Regulate Daily Fantasy Football, Stat

Regulate Daily Fantasy Football, Stat

Fantasy football is more a game of chance than skill. So it should be regulated more like gambling or stock trading.
David Marcus
By

Over the past two years, anyone who has sat down to watch a National Football League game has been inundated with TV ads for fantasy football websites. Fantasy sports, which began as a fun game baseball writers played at their local chicken restaurant (hence the original name “rotisserie baseball”) has become a multi-billion-dollar industry.

As was bound to happen, this week the industry faced its first major scandal. Allegations have surfaced that employees of Draft Kings used inside information to create winning fantasy football teams at rival Fan Duel. As the companies scramble to ensure customers don’t lose faith in their honesty, it’s time for a regulatory framework to be put in place either by the industry itself, or by government if necessary.

Fantasy football sites like Draft Kings and Fan Duel exist as a result of an exemption to the government’s general ban on Internet gambling. They claim to be offering a game of skill rather than a game of chance. Just as one is free to pay $10 to participate in an online chess tournament with cash prizes, one is free to test his skill at picking high-performing NFL players. But the head Democrat of the House Energy and Commerce Committee, Frank Pallone (D-New Jersey), isn’t so sure that analogy holds up, and has called for hearings on the issue.

Is Fantasy Football a Game of Skill?

Last week, I eked out a win against my buddy, Rich, in our one-one-one match-up in our fantasy league. This was in large part because I had picked up Tampa Bay wide receiver Vincent Jackson, who racked up a surprising 20 points. I like Jackson, and I liked the match-up against Carolina, so I took a chance on him.

The only way to have a real leg up is to have inside information on how players are being chosen.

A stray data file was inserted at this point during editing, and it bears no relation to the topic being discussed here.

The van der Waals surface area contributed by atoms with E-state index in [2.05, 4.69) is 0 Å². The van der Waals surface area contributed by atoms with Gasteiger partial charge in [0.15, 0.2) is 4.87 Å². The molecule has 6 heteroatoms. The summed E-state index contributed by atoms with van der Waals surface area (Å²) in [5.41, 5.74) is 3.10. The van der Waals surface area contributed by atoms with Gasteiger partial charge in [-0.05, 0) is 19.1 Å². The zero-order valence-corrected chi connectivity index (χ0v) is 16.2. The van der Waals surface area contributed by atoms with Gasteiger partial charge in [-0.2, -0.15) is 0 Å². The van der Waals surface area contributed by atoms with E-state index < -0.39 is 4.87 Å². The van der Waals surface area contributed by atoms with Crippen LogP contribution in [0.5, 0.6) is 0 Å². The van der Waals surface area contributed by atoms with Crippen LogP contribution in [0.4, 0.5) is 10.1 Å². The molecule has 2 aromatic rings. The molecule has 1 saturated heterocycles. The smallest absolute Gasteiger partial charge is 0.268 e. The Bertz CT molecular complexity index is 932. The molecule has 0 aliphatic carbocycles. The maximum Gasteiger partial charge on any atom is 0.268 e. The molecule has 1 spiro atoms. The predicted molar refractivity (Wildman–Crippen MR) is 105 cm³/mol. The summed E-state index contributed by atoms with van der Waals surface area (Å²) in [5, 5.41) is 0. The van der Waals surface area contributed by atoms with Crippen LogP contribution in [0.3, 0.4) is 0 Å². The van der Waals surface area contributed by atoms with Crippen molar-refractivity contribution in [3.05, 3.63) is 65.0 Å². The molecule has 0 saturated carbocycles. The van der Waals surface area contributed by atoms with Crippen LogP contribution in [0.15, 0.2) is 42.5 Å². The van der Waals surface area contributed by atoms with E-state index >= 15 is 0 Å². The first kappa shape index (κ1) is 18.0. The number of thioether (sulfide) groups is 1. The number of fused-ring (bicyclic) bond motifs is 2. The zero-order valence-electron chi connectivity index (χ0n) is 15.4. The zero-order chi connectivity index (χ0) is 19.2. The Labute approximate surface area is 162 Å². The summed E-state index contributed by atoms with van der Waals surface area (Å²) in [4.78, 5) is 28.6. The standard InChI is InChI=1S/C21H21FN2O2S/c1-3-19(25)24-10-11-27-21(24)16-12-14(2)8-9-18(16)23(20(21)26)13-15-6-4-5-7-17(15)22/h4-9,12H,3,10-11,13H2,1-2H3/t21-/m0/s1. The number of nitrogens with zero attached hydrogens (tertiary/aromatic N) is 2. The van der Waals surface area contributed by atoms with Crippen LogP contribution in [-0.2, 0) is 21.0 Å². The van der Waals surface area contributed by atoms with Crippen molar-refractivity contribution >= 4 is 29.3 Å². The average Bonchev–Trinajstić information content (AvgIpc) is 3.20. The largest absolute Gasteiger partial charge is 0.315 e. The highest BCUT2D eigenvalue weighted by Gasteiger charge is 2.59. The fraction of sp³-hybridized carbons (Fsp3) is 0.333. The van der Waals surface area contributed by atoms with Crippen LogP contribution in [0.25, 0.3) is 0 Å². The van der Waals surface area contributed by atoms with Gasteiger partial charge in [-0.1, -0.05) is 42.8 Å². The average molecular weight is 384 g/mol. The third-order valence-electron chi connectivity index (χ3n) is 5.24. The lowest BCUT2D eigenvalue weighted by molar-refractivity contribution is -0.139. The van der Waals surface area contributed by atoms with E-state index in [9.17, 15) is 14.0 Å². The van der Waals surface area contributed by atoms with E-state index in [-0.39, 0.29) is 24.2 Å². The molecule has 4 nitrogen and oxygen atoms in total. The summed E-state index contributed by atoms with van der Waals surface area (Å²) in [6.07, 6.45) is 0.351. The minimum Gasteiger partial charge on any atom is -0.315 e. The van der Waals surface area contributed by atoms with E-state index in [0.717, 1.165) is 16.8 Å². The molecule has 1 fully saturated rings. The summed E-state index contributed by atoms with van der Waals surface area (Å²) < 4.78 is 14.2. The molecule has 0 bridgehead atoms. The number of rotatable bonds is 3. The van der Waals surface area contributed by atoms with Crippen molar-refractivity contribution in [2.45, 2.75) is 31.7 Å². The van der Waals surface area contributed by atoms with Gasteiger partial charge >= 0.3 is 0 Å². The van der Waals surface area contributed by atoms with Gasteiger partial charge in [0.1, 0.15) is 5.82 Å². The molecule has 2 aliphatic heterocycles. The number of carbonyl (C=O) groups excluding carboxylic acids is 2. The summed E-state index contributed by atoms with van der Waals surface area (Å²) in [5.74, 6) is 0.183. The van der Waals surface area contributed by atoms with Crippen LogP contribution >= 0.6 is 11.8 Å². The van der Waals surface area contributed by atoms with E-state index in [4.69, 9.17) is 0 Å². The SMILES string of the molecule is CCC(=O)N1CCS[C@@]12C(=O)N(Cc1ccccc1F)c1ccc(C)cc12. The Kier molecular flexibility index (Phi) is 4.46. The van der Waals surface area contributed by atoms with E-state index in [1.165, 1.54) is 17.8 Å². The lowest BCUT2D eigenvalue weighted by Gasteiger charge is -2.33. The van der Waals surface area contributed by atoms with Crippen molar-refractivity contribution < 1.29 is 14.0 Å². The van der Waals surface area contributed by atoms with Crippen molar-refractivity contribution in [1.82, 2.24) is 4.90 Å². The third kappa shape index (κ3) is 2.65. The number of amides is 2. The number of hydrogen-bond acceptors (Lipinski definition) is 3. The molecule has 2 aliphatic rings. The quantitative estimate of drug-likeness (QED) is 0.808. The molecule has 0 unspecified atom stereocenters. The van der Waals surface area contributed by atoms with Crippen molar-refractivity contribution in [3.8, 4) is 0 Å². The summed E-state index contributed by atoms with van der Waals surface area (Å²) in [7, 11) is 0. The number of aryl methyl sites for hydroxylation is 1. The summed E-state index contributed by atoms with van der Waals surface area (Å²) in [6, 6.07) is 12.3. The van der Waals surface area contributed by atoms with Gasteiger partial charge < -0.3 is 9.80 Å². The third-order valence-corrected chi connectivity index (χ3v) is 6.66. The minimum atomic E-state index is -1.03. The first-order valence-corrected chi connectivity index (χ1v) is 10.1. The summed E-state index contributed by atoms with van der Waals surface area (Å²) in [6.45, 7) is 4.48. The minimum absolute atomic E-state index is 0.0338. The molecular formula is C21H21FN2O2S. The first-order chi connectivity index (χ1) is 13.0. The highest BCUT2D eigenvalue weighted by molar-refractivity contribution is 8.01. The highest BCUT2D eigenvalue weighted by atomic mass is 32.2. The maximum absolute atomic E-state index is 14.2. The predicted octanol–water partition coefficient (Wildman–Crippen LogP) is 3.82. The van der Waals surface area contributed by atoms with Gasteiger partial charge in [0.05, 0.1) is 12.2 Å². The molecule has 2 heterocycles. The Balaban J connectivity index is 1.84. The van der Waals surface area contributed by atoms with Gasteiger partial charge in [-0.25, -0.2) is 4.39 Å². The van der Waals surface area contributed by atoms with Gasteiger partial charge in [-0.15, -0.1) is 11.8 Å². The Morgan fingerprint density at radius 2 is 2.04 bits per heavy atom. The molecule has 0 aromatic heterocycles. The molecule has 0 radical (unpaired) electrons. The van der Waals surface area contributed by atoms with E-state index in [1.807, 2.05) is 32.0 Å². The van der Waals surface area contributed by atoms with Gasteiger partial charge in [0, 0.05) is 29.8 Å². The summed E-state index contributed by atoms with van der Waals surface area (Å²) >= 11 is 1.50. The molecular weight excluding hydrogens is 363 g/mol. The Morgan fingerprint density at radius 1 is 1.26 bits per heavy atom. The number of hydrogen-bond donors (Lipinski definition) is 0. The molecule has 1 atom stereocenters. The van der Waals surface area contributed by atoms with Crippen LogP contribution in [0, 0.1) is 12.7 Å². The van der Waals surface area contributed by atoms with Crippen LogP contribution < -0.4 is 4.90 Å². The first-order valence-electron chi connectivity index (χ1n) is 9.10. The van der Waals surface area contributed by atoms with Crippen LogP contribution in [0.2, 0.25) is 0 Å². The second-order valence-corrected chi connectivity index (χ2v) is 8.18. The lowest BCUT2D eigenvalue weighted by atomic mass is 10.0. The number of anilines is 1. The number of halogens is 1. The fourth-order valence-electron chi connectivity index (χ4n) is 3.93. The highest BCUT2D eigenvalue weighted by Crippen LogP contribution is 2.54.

Rich could have done the same thing, but didn’t. Was it skill or football IQ that led me to choose Jackson? Perhaps, but he just as easily could have gone down with an injury on the first play of the game and scored no points. Nevertheless, in a head-to-head matchup, a reasonable argument can be made that skill is an important factor, especially since Rich is 1-3 this season.

The games at Fan Duel and Draft Kings are considerably different. Rather than playing against an individual, participants play against pools of competitors. This dramatically dilutes the importance of skill, and increases the influence of chance, since instead of your one competitor having a shot at a great and surprising performance, thousands of competitors have that chance.

The only way to have a real leg up is to have inside information on how players are being chosen. Using less-picked players gives a greater chance of winning because fewer competitors are reaping the points from that player’s performance. This is what employees at Draft Kings allegedly did. By looking at the thousands of entries at Draft Kings, they were able to figure out what players were being underused, and made teams at Fan Duel using those players.

While this method is not a guarantee of victory, it does considerably increase the odds of success for those with inside information. This fact, in and of itself, suggests that the brand of fantasy football played at these sites is much closer to the lottery than it is to chess. Being a football genius is far less important than knowing the shape of participants’ picks.

Who Are the Interested Parties?

There are three main potential interested parties in regulating online fantasy football. First, the consumers who play online. Second, the NFL, which allows its sport and brand to be used and reaps income from fantasy site advertisements and increased interest in the league; and, finally, the government. Each of these interested parties has options in the effort to ensure the games are fair.

We don’t live in libertarian fantasy land, and even if we did there is reason to suspect misrepresentation about how data Draft Kings gathers is being used.

The primary option for the consumer is to choose not to play if he thinks the game is rigged. In libertarian fantasy land, this would be the end of the discussion. But we don’t live in libertarian fantasy land, and even if we did there is reason to suspect misrepresentation about how data Draft Kings gathers is being used. A person playing in both Draft Kings and Fan Duel may be able to obtain a legal remedy to this misuse of their picks. A class-action lawsuit on behalf of these individuals, for example, could go a long way towards pushing fantasy companies into better practices.